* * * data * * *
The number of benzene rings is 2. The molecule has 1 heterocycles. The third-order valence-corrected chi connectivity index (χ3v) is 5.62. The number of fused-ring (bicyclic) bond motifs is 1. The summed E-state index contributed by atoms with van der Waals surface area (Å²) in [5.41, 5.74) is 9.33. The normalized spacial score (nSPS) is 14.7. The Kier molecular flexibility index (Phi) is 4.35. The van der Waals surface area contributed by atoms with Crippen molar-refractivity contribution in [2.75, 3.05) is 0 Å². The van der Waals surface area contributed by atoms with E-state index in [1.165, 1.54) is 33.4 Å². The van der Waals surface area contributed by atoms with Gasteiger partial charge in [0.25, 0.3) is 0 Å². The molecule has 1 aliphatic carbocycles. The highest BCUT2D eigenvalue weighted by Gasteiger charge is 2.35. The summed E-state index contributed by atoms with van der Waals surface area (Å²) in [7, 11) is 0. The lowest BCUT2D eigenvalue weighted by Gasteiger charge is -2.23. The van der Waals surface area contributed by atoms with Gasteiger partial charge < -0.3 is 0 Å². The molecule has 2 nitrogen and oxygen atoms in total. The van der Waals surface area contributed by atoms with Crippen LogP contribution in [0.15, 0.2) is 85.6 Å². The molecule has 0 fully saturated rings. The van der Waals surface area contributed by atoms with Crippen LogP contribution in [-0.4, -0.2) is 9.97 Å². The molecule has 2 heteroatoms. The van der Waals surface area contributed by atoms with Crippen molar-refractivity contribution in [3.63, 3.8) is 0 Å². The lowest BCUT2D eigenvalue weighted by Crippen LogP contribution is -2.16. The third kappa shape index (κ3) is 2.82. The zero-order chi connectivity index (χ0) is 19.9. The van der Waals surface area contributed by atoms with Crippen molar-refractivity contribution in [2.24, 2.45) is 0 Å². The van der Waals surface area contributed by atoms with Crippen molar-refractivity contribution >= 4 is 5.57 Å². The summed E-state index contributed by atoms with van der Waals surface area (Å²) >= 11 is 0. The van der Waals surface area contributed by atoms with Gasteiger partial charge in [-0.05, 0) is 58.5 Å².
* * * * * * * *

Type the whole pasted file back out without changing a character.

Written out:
The number of benzene rings is 2. The molecule has 1 heterocycles. The third-order valence-corrected chi connectivity index (χ3v) is 5.62. The number of fused-ring (bicyclic) bond motifs is 1. The summed E-state index contributed by atoms with van der Waals surface area (Å²) in [5.41, 5.74) is 9.33. The normalized spacial score (nSPS) is 14.7. The Kier molecular flexibility index (Phi) is 4.35. The van der Waals surface area contributed by atoms with Crippen molar-refractivity contribution in [2.75, 3.05) is 0 Å². The van der Waals surface area contributed by atoms with E-state index in [1.165, 1.54) is 33.4 Å². The van der Waals surface area contributed by atoms with Gasteiger partial charge in [0.25, 0.3) is 0 Å². The molecule has 1 aliphatic carbocycles. The highest BCUT2D eigenvalue weighted by Gasteiger charge is 2.35. The summed E-state index contributed by atoms with van der Waals surface area (Å²) in [7, 11) is 0. The lowest BCUT2D eigenvalue weighted by Gasteiger charge is -2.23. The van der Waals surface area contributed by atoms with Gasteiger partial charge < -0.3 is 0 Å². The molecule has 2 nitrogen and oxygen atoms in total. The van der Waals surface area contributed by atoms with Crippen LogP contribution in [0.15, 0.2) is 85.6 Å². The molecule has 0 fully saturated rings. The van der Waals surface area contributed by atoms with Crippen LogP contribution in [-0.4, -0.2) is 9.97 Å². The molecule has 2 heteroatoms. The van der Waals surface area contributed by atoms with Crippen molar-refractivity contribution in [3.63, 3.8) is 0 Å². The lowest BCUT2D eigenvalue weighted by Crippen LogP contribution is -2.16. The third kappa shape index (κ3) is 2.82. The zero-order chi connectivity index (χ0) is 19.9. The van der Waals surface area contributed by atoms with Crippen molar-refractivity contribution in [2.24, 2.45) is 0 Å². The van der Waals surface area contributed by atoms with Crippen molar-refractivity contribution >= 4 is 5.57 Å². The summed E-state index contributed by atoms with van der Waals surface area (Å²) >= 11 is 0. The van der Waals surface area contributed by atoms with Gasteiger partial charge in [-0.05, 0) is 58.5 Å².